What Does the Landmark Wayfair Ruling Mean to Nonprofits?By Magdalena M. Czerniawski | July 1, 2019
On June 21, 2018, the United States Supreme Court ruled 5-4 in favor of South Dakota in the case South Dakota v. Wayfair1, overruling prior case Quill Corp. v. North Dakota2 (the “Quill case”). In the Quill case, which took place in 1992, the U.S. Supreme Court ruled that a state can only require a business to collect sales and use tax from in-state customers if they have physical presence. The Quill case reaffirmed the prior case of National Bellas Hess v. Department of Revenue3 (the “Bellas Hess case”) from 1967 that required physical presence for state sales tax rules to apply.
Over the years, and with increasing internet and e-commerce sales, states have tried to establish various rules to enforce the collection of sales taxes from businesses that didn’t have physical presence in a state but were selling goods to in-state customers. Some states established that economic nexus was enough to enforce sales tax collection. In fact, in 2016 South Dakota passed Bill 106, which adopted an economic nexus standard. Under the new law, any entity with more than $100,000 in sales or 200 transactions in the state was required to collect sales tax. This was a move away from the physical presence test established by the Quill and Bellas Hess cases, and it was quickly challenged by various internet sellers. However, on June 21, 2018, in South Dakota v. Wayfair, the U.S. Supreme Court concluded that the physical presence rule of Quill was “unsound and incorrect.” The rule requiring retailers to have physical stores in a state in order to necessitate the collection of sales taxes was harming states and creating unfair competition in the retail world. The new ruling, based on economic nexus, makes a lot more sense when considering today’s interstate commerce.
The South Dakota statute holds that sellers exceeding an annual threshold of $100,000 in sales or 200 separate transactions are required to collect South Dakota sales tax. This law was a prospective enforcement, and the state is not going to penalize retailers for past sales. It means that the physical presence test is no longer valid, and if an entity has enough sales either by dollar threshold or volume, it is required to register, collect and remit sales tax to the state.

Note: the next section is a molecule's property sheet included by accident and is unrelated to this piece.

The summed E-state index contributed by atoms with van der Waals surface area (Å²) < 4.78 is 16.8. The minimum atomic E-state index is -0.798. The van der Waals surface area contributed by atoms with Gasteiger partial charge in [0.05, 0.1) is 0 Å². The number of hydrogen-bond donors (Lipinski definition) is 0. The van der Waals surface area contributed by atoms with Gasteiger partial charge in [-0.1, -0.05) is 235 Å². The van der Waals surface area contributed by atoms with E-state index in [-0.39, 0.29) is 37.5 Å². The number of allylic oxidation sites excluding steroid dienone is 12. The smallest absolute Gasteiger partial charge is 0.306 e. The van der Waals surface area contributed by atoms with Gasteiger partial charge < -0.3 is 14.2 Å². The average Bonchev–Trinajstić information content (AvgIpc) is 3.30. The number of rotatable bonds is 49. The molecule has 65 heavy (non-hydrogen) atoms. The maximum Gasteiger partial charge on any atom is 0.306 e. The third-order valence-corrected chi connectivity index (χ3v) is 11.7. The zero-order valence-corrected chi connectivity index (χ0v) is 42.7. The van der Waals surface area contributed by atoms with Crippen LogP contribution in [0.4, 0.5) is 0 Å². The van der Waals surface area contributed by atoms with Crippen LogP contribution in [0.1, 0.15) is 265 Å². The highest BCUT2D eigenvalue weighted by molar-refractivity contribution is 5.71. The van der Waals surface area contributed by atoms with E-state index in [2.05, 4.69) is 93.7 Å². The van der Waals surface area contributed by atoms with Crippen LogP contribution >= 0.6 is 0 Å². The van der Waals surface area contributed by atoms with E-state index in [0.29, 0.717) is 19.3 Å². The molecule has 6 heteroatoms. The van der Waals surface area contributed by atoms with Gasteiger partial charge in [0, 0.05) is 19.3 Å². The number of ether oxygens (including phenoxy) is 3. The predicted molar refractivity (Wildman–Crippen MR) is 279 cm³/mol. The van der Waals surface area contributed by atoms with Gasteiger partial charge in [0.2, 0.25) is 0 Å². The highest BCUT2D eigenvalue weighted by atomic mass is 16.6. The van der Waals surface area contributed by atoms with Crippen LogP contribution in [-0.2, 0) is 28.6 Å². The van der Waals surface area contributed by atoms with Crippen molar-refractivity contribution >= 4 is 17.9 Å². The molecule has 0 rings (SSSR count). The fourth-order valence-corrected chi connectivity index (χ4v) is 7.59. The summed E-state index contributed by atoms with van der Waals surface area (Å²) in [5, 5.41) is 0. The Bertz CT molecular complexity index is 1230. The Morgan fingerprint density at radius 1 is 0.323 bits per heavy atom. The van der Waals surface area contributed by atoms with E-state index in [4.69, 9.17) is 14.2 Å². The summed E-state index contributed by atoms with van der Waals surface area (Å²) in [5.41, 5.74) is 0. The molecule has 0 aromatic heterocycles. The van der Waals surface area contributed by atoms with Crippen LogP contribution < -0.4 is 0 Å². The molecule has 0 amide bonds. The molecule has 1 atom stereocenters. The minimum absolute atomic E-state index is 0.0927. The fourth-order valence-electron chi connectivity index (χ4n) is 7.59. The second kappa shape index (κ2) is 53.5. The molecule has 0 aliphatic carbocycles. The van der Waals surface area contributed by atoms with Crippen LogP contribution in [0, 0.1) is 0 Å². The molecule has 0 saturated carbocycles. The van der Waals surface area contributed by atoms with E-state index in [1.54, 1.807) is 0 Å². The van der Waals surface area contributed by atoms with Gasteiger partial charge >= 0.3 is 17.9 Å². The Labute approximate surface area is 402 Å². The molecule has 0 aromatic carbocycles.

It’s important to note that in most states, nonprofits themselves are exempt from paying sales tax on purchases that further their exempt mission. However, if nonprofits sell merchandise in the ordinary course of business, they are required to obey the various sales tax rules. Therefore, the many nonprofits who have internet sales of clothing, publications or other merchandise are now required to follow the new Wayfair case rules for their interstate commerce. What makes this even more challenging for nonprofits is that every state has different rules, and the organizations have the burden of tracking their sales in each state.
For example: in New York, effective January 1, 2019, if an organization has sales in the immediately preceding four quarters in excess of $300,000 and conducted more than 100 sales of tangible personal property delivered into New York, it must start collecting sales tax. On the other hand, in New Jersey5, the gross revenue number must be in excess of $100,000 (or 200 separate transactions) and is effective as of November 2, 2018. Pennsylvania passed legislation6 requiring organizations with economic nexus (defined as having $100,000 of sales in the state) to comply with their sales tax rules. This is effective as of July 1, 2019. Since the Wayfair ruling, several states across the country have started enacting economic nexus rules, which are triggered by various thresholds. Many states use the “$100,000 in gross sales or 200 items sold” rule, but there are some states that have created their own thresholds. The relief is that these rules cannot be applied retroactively. However, once an organization meets the threshold criteria, it must register and start collecting and remitting sales tax to the state.
With limited resources at nonprofit organizations and complex rules that vary from state to state, complying with sales tax obligations is becoming a real challenge for nonprofits. In order to ensure compliance, nonprofit organizations should do an analysis of their various sales by state, review the rules of those states which have adopted economic nexus and understand where the thresholds are met. In organizations that do not have the capacity to complete the registrations and filing internally, outsourcing this work to a specialized firm is a consideration, as the registration and compliance processes can be very time-consuming. In addition, organizations should be mindful of potential sales tax audits by various states. Most states have some sort of Voluntary Disclosure Program that organizations should consider and use to their benefit, if needed.
In summary, in the wake of the Wayfair ruling, even exempt organizations should be mindful of their sales activities in various states and should aim to know and monitor state sales tax thresholds in order to stay in compliance.
About Magdalena M. Czerniawski
Magdalena M. Czerniawski, CPA, MBA, is a Tax Director at Marks Paneth LLP and a member of the firm’s Nonprofit, Government & Healthcare Group. With over 15 years of nonprofit industry experience, she provides tax services to a wide array of nonprofits, including charitable organizations, schools, social welfare organizations, professional associations and private foundations. In addition to providing tax planning and advisory services, Ms. Czerniawski specializes in matters related to ASC 740-10 (FIN 48), the... READ MORE +